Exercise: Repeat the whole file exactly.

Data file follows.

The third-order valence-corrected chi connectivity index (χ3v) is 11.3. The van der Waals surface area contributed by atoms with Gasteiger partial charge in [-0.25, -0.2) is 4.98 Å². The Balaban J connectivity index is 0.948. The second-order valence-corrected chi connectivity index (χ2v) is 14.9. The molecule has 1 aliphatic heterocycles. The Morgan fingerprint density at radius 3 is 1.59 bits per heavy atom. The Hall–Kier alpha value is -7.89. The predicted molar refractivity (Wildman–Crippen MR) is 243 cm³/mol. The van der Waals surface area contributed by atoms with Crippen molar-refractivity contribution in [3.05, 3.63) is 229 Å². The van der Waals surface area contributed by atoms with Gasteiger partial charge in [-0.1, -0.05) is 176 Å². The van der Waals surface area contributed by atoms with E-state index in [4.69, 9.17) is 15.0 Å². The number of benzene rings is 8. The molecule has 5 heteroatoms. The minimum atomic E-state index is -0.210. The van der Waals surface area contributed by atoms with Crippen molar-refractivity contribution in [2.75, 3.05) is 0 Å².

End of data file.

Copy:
The third-order valence-corrected chi connectivity index (χ3v) is 11.3. The van der Waals surface area contributed by atoms with Gasteiger partial charge in [-0.25, -0.2) is 4.98 Å². The Balaban J connectivity index is 0.948. The second-order valence-corrected chi connectivity index (χ2v) is 14.9. The molecule has 1 aliphatic heterocycles. The Morgan fingerprint density at radius 3 is 1.59 bits per heavy atom. The Hall–Kier alpha value is -7.89. The predicted molar refractivity (Wildman–Crippen MR) is 243 cm³/mol. The van der Waals surface area contributed by atoms with Crippen molar-refractivity contribution in [3.05, 3.63) is 229 Å². The van der Waals surface area contributed by atoms with Gasteiger partial charge in [-0.1, -0.05) is 176 Å². The van der Waals surface area contributed by atoms with E-state index in [4.69, 9.17) is 15.0 Å². The number of benzene rings is 8. The molecule has 5 heteroatoms. The minimum atomic E-state index is -0.210. The van der Waals surface area contributed by atoms with Crippen molar-refractivity contribution in [2.75, 3.05) is 0 Å².